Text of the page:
Women filmmakers encourage next wave
New program introduces women to filmmaking
March 7, 2016, 1:08 pm ASTLast Updated: March 7, 2016, 1:08 pm
In tandem with the Women Making Waves conference last weekend, Women in Film and Television Atlantic (WIFT) kickstarted a new program called New Waves, a workshop series designed to teach young women about making films.
“We tried to cover all of the bases as far as getting a sense of what it means to make a film from start to finish and what the roles are,” said WIFT events and member services co-ordinator Katie Godfrey, who worked on developing New Waves.
New Waves offers five workshops from March through April to nine participants between the ages of 18 and 30. The first one was held last weekend during the annual Women Making Waves conference in Halifax.
Each workshop focuses on a different element of filmmaking: directing, producing, production management, writing and technical and on-set skills. New Waves also offers mentorship to its participants.
“I am really excited to meet lots of business people with similar interests, similar aspirations. I’m just excited to learn a lot about the industry, and do a lot of hands-on work,” said Brianna Dunn, one of the members of New Waves.
One of the Women Making Waves events that the New Waves participants attended was a keynote address by Rina Fraticelli, National Film Board of Canada producer, and founder and executive director of Women in View. Women in View is a not-for-profit research organization that focuses on gender in Canadian media.
“We can’t have a culture if we don’t have diverse culture. We can’t have Canadian culture if it’s not balanced,” Fraticelli said on Saturday afternoon.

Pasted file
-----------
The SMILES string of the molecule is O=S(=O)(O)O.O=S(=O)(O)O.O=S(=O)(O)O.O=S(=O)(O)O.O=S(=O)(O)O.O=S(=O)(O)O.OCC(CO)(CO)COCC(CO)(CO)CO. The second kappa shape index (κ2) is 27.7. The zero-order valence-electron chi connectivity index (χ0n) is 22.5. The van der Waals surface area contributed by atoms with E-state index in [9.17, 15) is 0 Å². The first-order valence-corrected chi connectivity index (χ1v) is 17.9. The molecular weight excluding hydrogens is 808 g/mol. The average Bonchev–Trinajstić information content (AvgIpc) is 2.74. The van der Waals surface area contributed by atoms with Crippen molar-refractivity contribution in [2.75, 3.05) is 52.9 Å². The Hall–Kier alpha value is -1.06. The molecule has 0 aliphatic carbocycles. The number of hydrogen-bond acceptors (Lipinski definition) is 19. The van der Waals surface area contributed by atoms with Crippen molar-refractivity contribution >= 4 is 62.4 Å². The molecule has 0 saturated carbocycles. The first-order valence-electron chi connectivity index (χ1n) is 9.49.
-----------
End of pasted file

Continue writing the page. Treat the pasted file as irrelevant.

New Waves encourages young women to work in film in order to bridge the gender gap in the industry.
“Statistically there are still less women who are involved in the various roles, whether it’s any aspect of the filmmaking, the production itself or beyond,” said Godfrey.
In the 2013-14 fiscal year, women represented only 17 per cent of writers, directors and cinematographers in Canadian films funded by Telefilm Canada, according to a report Women in View published last October.
Women also represented 17 per cent of directors for TV series funded by the Canada Media Fund. These women directed only 11 per cent of episodes. Women held 38 per cent of television screenwriting positions and did not hold any television cinematography positions.
“Those exclusionary trends are that much more important because it’s not just about those of us who are not getting a chance to do what we want to contribute to the industry and to the culture, but it’s about the entire society that’s not getting the benefit of all of those points of views,” said Fraticelli.
New Waves aims to provide its members like Dunn with a platform to share their points of views. Dunn studies creative writing at Dalhousie University and applied to New Waves because she wanted to learn about screenwriting.
“Being a woman writing, or in the pre-production stages of a film, you can write female characters in a more interesting way,” said Dunn.
“To be able to breathe life into women that appear on the screen and then have them tell more interesting stories, I think, is really important because that’s what people are going to see.”
This is the first year for New Waves, but Godfrey hopes that it becomes a yearly program.
She also hopes that after completing the program, New Waves participants “are making their own projects, that they are utilizing the relationships that they made during the program and that they become a really strong part of the women in film and television community.”
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